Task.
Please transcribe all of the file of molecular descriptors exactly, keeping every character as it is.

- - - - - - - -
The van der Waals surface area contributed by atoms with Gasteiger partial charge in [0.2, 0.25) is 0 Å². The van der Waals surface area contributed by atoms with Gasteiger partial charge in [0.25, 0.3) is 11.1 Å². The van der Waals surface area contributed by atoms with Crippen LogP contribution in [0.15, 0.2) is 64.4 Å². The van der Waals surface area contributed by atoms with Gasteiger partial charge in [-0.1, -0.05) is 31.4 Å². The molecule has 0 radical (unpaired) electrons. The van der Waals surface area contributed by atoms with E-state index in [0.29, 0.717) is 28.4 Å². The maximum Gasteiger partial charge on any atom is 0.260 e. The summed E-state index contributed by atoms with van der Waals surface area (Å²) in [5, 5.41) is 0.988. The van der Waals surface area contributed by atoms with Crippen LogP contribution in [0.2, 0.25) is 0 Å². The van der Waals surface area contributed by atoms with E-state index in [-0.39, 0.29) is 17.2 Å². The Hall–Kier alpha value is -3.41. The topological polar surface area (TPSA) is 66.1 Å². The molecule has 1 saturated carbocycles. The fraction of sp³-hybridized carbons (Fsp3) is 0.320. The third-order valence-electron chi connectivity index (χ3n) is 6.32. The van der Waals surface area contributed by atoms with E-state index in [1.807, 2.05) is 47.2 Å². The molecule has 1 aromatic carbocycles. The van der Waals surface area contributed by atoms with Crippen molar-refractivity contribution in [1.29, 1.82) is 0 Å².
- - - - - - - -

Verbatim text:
The van der Waals surface area contributed by atoms with Gasteiger partial charge in [0.2, 0.25) is 0 Å². The van der Waals surface area contributed by atoms with Gasteiger partial charge in [0.25, 0.3) is 11.1 Å². The van der Waals surface area contributed by atoms with Crippen LogP contribution in [0.15, 0.2) is 64.4 Å². The van der Waals surface area contributed by atoms with Gasteiger partial charge in [-0.1, -0.05) is 31.4 Å². The molecule has 0 radical (unpaired) electrons. The van der Waals surface area contributed by atoms with E-state index in [0.29, 0.717) is 28.4 Å². The maximum Gasteiger partial charge on any atom is 0.260 e. The summed E-state index contributed by atoms with van der Waals surface area (Å²) in [5, 5.41) is 0.988. The van der Waals surface area contributed by atoms with Crippen LogP contribution in [0.2, 0.25) is 0 Å². The van der Waals surface area contributed by atoms with E-state index in [-0.39, 0.29) is 17.2 Å². The Hall–Kier alpha value is -3.41. The topological polar surface area (TPSA) is 66.1 Å². The molecule has 1 saturated carbocycles. The fraction of sp³-hybridized carbons (Fsp3) is 0.320. The third-order valence-electron chi connectivity index (χ3n) is 6.32. The van der Waals surface area contributed by atoms with E-state index in [1.807, 2.05) is 47.2 Å². The molecule has 1 aromatic carbocycles. The van der Waals surface area contributed by atoms with Crippen molar-refractivity contribution in [1.29, 1.82) is 0 Å².